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Thread: Succession

  1. #16
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    Not brand new but I did like this


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  3. #17
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    Klopp is a legend - he's as magnetic as Mourinho and Guardiola but far more of a real person.

    I liked Succession for a while, but got bored eventually because I didn't care about any of the characters and whether they l lived or died. But some of the actors, like Kieran Culkin, are perfectly cast. Among the writers is Lucy Prebble, who I think is really good (she's known as a playwright, but I know her as one of the pundits on Frankie Boyle shows)

    The Caroline Flack suicide was just awful. The dynamic with the gutter press and people's insatiable desire for seeing celebrities destroyed is really sick. Love Island should have been axed after the previous suicide. It's like some dematerialised mental health version of the gladiatorial arena - building people up to watch them perish.

  4. #18
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    I liked Succession for a while, but got bored eventually because I didn't care about any of the characters and whether they l lived or died. But some of the actors, like Kieran Culkin, are perfectly cast. Among the writers is Lucy Prebble, who I think is really good (she's known as a playwright, but I know her as one of the pundits on Frankie Boyle shows)
    I like Kieran Culkin, he's good in everything I've seen him in - the main thing that springs to mind is Igby Goes Down in which (now I come to think of it) he plays pretty much the same role.
    Yeah Lucy Prebble is another the Brits involved I think, don't really know her either.
    Yeah it's a brave decision to make a programme without any likable characters in it. But in some ways that's right, they have resisted the temptation to make Logan Roy a kind of lovably charismatic rogue like, say, Escobar in Narcos, he's portrayed as a total arsehole who only cares about money, will fuck over everyone in his pursuit of it and who hates everything he can't understand. No wimping out there and the show is the better for it. In the same way I like the way that it avoids over-reliance on twists and last minute get-outs of the kind you get in (to name a few) Billions or Mad Men or whatever. So many times you assume they're gonna come up with some brilliant plan to turn the tables but basically they just shout a lot and try and muddle through. Ultimately more satisfying in terms of story progression I feel.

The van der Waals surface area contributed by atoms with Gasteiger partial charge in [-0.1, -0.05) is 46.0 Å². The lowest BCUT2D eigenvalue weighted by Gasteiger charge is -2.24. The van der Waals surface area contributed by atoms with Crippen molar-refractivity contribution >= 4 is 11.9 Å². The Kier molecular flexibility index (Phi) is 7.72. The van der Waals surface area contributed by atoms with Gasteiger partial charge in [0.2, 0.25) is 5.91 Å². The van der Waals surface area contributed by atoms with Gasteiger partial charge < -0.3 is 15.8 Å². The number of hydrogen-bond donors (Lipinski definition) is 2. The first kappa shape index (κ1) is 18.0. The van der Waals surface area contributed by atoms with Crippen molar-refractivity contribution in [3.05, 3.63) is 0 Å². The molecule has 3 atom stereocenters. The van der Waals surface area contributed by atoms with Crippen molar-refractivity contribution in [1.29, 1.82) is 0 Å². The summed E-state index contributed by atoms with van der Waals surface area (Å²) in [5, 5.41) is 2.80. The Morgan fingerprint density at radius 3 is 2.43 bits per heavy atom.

I think however that you could sort of make an argument that if you take all the nice bits from Kendall and Shiv they maybe add up to almost enough of someone to care about (though at the same time they are obviously deeply flawed to say the least). Speaking of Shiv, the actress who plays her is great, maybe the best part of the whole thing, I think she's Australian, she had a supporting role in (very interesting film) Sleeping Beauty I understand but I don't really remember her in that to be honest. The other really good thing is the double-act between Tom and Greg, it makes me laugh every time.

  5. #19
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    Yeah Tom is played very well.

    I can deal with not liking any of the characters, it's just that after a while, their fates didn't matter to me much. I have certainly been hooked before on the fate of objectively awful tv characters. Walter white is the first example that comes to mind

  6. #20
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    Yeah I don't know what it is that involves one in something. It can work with unlikable characters, but of course it's a harder trick to pull off. For me I find backstabbing and manoeuvring and so on intrinsically interesting I guess. I see the whole thing in the tradition of I Claudius or... I dunno, I'm sure there are other obvious precursors that should spring to mind here. Add in the relevance of it being about Rupert Murdoch specifically and the negative effects of the super-rich in general, and of course the implications of all the above for democracy and it's perfect for me. Though how long they can string-out the "who will actually succeed" story-line is a worry, maybe they shouldn't have given it a name that almost implies that will not be decided until the final minutes.
    Last edited by IdleRich; 18-02-2020 at 06:56 PM.

  7. #21
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    I certainly appreciated the lack of over-reliance on cliffhangers, as you said. I think I'm just not that interested in backstabbing when it forms the entire backdrop to a show, as it would in any show starting off in a multi-million dollar industry, though conversely I find it fascinating when it develops within the context of an already-developed world/set of characters (again, Breaking Bad is a superb example)

  8. #22
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    I gotta admit that although there were lots of good elements to Breaking Bad I found the poor characterisation - and bizarre changes in personality in service of the plot - a real problem that ultimately meant it couldn't quality for the top tier of TV. Plus all the kinda A-Team/McGyver stuff was just.. well, less said the better.